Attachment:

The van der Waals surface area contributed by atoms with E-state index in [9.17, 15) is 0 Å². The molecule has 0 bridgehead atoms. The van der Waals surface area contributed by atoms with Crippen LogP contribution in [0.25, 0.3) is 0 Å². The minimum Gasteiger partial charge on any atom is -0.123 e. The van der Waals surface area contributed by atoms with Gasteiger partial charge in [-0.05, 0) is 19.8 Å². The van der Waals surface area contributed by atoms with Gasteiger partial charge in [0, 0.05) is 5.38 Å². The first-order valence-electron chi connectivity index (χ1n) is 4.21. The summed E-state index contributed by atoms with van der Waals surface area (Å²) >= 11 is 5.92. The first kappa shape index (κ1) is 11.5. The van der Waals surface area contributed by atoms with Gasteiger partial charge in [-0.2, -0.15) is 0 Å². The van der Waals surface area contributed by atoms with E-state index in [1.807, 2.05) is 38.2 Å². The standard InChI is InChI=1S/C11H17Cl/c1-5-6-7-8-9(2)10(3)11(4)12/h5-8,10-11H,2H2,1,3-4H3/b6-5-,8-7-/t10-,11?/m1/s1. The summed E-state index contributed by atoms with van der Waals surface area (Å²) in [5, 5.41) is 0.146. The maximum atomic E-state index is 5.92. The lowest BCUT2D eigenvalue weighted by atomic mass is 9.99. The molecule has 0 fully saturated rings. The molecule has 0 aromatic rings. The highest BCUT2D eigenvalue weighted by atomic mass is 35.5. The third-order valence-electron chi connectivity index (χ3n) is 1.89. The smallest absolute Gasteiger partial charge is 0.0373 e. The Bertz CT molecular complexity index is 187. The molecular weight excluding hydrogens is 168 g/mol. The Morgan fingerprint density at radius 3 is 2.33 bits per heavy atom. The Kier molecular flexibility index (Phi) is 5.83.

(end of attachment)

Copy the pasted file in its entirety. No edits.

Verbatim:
The van der Waals surface area contributed by atoms with E-state index in [9.17, 15) is 0 Å². The molecule has 0 bridgehead atoms. The van der Waals surface area contributed by atoms with Crippen LogP contribution in [0.25, 0.3) is 0 Å². The minimum Gasteiger partial charge on any atom is -0.123 e. The van der Waals surface area contributed by atoms with Gasteiger partial charge in [-0.05, 0) is 19.8 Å². The van der Waals surface area contributed by atoms with Gasteiger partial charge in [0, 0.05) is 5.38 Å². The first-order valence-electron chi connectivity index (χ1n) is 4.21. The summed E-state index contributed by atoms with van der Waals surface area (Å²) >= 11 is 5.92. The first kappa shape index (κ1) is 11.5. The van der Waals surface area contributed by atoms with Gasteiger partial charge in [-0.2, -0.15) is 0 Å². The van der Waals surface area contributed by atoms with E-state index in [1.807, 2.05) is 38.2 Å². The standard InChI is InChI=1S/C11H17Cl/c1-5-6-7-8-9(2)10(3)11(4)12/h5-8,10-11H,2H2,1,3-4H3/b6-5-,8-7-/t10-,11?/m1/s1. The summed E-state index contributed by atoms with van der Waals surface area (Å²) in [5, 5.41) is 0.146. The maximum atomic E-state index is 5.92. The lowest BCUT2D eigenvalue weighted by atomic mass is 9.99. The molecule has 0 fully saturated rings. The molecule has 0 aromatic rings. The highest BCUT2D eigenvalue weighted by atomic mass is 35.5. The third-order valence-electron chi connectivity index (χ3n) is 1.89. The smallest absolute Gasteiger partial charge is 0.0373 e. The Bertz CT molecular complexity index is 187. The molecular weight excluding hydrogens is 168 g/mol. The Morgan fingerprint density at radius 3 is 2.33 bits per heavy atom. The Kier molecular flexibility index (Phi) is 5.83.